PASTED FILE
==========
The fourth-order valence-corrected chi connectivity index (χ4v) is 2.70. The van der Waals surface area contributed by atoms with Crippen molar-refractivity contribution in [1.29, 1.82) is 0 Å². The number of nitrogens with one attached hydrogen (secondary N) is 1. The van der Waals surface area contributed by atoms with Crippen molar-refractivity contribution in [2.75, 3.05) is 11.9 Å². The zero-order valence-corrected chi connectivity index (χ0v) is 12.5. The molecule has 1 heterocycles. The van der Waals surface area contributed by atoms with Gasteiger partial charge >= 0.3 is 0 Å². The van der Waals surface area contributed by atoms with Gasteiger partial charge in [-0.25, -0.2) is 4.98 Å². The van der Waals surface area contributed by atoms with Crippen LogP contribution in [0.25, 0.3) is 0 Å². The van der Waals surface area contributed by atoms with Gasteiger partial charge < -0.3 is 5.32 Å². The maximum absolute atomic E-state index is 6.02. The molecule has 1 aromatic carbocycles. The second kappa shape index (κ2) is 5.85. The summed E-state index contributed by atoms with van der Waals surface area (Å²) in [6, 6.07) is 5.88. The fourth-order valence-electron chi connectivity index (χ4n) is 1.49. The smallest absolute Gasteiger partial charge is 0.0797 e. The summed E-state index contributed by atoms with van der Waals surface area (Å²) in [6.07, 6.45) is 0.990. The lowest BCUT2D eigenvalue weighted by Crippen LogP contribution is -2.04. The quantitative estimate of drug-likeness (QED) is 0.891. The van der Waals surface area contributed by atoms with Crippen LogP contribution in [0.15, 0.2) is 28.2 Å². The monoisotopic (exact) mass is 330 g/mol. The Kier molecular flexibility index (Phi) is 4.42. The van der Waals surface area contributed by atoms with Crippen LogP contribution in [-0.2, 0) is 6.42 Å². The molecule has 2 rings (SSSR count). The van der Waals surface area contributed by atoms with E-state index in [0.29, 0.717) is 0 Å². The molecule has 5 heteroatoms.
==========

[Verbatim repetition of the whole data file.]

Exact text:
The fourth-order valence-corrected chi connectivity index (χ4v) is 2.70. The van der Waals surface area contributed by atoms with Crippen molar-refractivity contribution in [1.29, 1.82) is 0 Å². The number of nitrogens with one attached hydrogen (secondary N) is 1. The van der Waals surface area contributed by atoms with Crippen molar-refractivity contribution in [2.75, 3.05) is 11.9 Å². The zero-order valence-corrected chi connectivity index (χ0v) is 12.5. The molecule has 1 heterocycles. The van der Waals surface area contributed by atoms with Gasteiger partial charge >= 0.3 is 0 Å². The van der Waals surface area contributed by atoms with Gasteiger partial charge in [-0.25, -0.2) is 4.98 Å². The van der Waals surface area contributed by atoms with Crippen LogP contribution in [0.25, 0.3) is 0 Å². The van der Waals surface area contributed by atoms with Gasteiger partial charge < -0.3 is 5.32 Å². The maximum absolute atomic E-state index is 6.02. The molecule has 1 aromatic carbocycles. The second kappa shape index (κ2) is 5.85. The summed E-state index contributed by atoms with van der Waals surface area (Å²) in [6, 6.07) is 5.88. The fourth-order valence-electron chi connectivity index (χ4n) is 1.49. The smallest absolute Gasteiger partial charge is 0.0797 e. The summed E-state index contributed by atoms with van der Waals surface area (Å²) in [6.07, 6.45) is 0.990. The lowest BCUT2D eigenvalue weighted by Crippen LogP contribution is -2.04. The quantitative estimate of drug-likeness (QED) is 0.891. The van der Waals surface area contributed by atoms with Crippen LogP contribution in [0.15, 0.2) is 28.2 Å². The monoisotopic (exact) mass is 330 g/mol. The Kier molecular flexibility index (Phi) is 4.42. The van der Waals surface area contributed by atoms with Crippen LogP contribution in [-0.2, 0) is 6.42 Å². The molecule has 2 rings (SSSR count). The van der Waals surface area contributed by atoms with E-state index in [0.29, 0.717) is 0 Å². The molecule has 5 heteroatoms.